Salesforce acquires Slack in $27.7bn mega deal

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Cloud computing giant Salesforce is acquiring enterprise communications platform Slack, the companies announced yesterday.

The deal is said to be one of the most significant acquisitions in the business software industry in years and Salesforce’s largest acquisition to date.

The announcement comes hot on the heels of a week of rumours and Slack's value reaching a record high on the stock market in anticipation of it being made official.

Salesforce is paying $27.7 billion for Slack.

“Under the terms of the agreement, Slack shareholders will receive $26.79 in cash and 0.0776 shares of Salesforce common stock for each Slack share, representing an enterprise value of approximately $27.7 billion based on the closing price of Salesforce’s common stock on 30 November 2020,” the announcement reads.

The transaction is anticipated to close in the second quarter of Salesforce’s fiscal year 2022, subject to approval by Slack stockholders, the receipt of required regulatory approvals and other customary closing conditions.

Salesforce expects to fund the cash portion of the transaction consideration with a combination of new debt and cash on Salesforce’s balance sheet. It has obtained a commitment from Citigroup Global Markets, Bank of America and JPMorgan Chase Bank, for a $10 billion senior unsecured 364-day bridge loan facility, subject to customary conditions.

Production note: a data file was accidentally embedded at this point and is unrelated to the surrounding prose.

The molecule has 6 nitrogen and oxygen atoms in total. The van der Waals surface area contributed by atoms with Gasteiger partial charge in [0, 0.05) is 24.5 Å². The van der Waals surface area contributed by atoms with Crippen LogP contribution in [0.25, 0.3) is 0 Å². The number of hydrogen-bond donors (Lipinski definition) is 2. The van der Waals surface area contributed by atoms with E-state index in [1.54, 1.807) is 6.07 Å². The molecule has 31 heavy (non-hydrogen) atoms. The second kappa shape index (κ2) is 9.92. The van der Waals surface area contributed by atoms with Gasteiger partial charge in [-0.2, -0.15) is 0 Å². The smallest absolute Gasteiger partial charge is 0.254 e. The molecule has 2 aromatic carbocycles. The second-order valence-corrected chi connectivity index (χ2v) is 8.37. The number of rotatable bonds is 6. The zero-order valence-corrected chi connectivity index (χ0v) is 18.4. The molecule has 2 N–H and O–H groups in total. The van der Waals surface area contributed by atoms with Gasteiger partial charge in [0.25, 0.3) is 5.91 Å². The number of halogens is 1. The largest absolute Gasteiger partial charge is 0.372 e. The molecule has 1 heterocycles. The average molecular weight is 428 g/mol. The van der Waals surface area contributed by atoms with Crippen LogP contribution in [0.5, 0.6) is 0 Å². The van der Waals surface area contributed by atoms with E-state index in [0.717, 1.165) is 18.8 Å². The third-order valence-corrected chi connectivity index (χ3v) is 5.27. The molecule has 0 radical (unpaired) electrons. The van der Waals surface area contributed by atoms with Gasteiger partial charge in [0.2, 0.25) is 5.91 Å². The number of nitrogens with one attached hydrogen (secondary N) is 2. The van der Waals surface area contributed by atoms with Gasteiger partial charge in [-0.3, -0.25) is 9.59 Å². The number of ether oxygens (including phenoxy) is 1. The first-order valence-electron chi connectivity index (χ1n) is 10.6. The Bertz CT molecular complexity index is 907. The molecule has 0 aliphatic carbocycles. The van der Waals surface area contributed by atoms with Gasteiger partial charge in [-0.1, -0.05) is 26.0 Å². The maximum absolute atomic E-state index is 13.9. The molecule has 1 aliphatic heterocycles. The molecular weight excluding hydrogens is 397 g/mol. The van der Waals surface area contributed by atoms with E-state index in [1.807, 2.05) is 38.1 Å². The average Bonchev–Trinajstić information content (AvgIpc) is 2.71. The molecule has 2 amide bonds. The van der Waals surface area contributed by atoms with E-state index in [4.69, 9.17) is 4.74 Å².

According to the companies, combining Slack with Salesforce Customer 360 will be "transformative for customers and the industry", and will create an operating system for the new world of work, enabling companies to grow and succeed in today’s all-digital world.

Marc Benioff, chairman and CEO of Salesforce, says Slack has become one of the most popular platforms in enterprise software history.

“This is a match made in heaven. Together, Salesforce and Slack will shape the future of enterprise software and transform the way everyone works in the all-digital, work-from-anywhere world,” Benioff added.

“Salesforce started the cloud revolution, and two decades later, we are still tapping into all the possibilities it offers to transform the way we work. The opportunity we see together is massive,” comments Stewart Butterfield, Slack CEO and co-founder.

According to Butterfield, as software plays an increasingly crucial role in the performance of every enterprise, the companies share a vision of reduced complexity, increased power and flexibility, and ultimately a greater degree of alignment and organisational agility.

“Personally, I believe this is the most strategic combination in the history of software, and I can’t wait to get going,” ends Butterfield.

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